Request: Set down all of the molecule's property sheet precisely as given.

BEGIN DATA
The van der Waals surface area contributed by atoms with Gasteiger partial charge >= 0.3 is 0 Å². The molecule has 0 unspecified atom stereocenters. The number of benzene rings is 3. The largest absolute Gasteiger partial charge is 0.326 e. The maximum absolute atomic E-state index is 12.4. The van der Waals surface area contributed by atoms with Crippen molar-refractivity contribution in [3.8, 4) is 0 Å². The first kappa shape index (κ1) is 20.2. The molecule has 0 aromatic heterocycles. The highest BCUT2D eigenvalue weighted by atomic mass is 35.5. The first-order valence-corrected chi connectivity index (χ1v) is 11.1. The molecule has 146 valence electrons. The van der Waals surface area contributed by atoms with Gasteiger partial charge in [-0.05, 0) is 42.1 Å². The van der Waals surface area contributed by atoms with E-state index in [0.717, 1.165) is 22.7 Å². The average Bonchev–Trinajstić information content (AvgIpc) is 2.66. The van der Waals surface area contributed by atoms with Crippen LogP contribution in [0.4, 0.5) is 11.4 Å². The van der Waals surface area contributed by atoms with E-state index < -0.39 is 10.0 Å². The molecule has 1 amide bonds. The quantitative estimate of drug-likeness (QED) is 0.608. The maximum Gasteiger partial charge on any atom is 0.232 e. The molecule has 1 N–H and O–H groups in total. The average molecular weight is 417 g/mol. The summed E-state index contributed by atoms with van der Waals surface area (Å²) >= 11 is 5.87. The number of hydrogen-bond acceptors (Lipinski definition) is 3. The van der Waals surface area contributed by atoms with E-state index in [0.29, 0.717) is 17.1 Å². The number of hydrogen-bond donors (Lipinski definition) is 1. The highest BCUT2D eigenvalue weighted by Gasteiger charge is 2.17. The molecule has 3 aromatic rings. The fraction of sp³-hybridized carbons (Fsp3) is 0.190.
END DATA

The van der Waals surface area contributed by atoms with Gasteiger partial charge >= 0.3 is 0 Å². The molecule has 0 unspecified atom stereocenters. The number of benzene rings is 3. The largest absolute Gasteiger partial charge is 0.326 e. The maximum absolute atomic E-state index is 12.4. The van der Waals surface area contributed by atoms with Crippen molar-refractivity contribution in [3.8, 4) is 0 Å². The first kappa shape index (κ1) is 20.2. The molecule has 0 aromatic heterocycles. The highest BCUT2D eigenvalue weighted by atomic mass is 35.5. The first-order valence-corrected chi connectivity index (χ1v) is 11.1. The molecule has 146 valence electrons. The van der Waals surface area contributed by atoms with Gasteiger partial charge in [-0.05, 0) is 42.1 Å². The van der Waals surface area contributed by atoms with E-state index in [0.717, 1.165) is 22.7 Å². The average Bonchev–Trinajstić information content (AvgIpc) is 2.66. The van der Waals surface area contributed by atoms with Crippen LogP contribution in [0.4, 0.5) is 11.4 Å². The van der Waals surface area contributed by atoms with E-state index < -0.39 is 10.0 Å². The molecule has 1 amide bonds. The quantitative estimate of drug-likeness (QED) is 0.608. The maximum Gasteiger partial charge on any atom is 0.232 e. The molecule has 1 N–H and O–H groups in total. The average molecular weight is 417 g/mol. The summed E-state index contributed by atoms with van der Waals surface area (Å²) >= 11 is 5.87. The number of hydrogen-bond acceptors (Lipinski definition) is 3. The van der Waals surface area contributed by atoms with E-state index in [0.29, 0.717) is 17.1 Å². The number of hydrogen-bond donors (Lipinski definition) is 1. The highest BCUT2D eigenvalue weighted by Gasteiger charge is 2.17. The molecule has 3 aromatic rings. The fraction of sp³-hybridized carbons (Fsp3) is 0.190.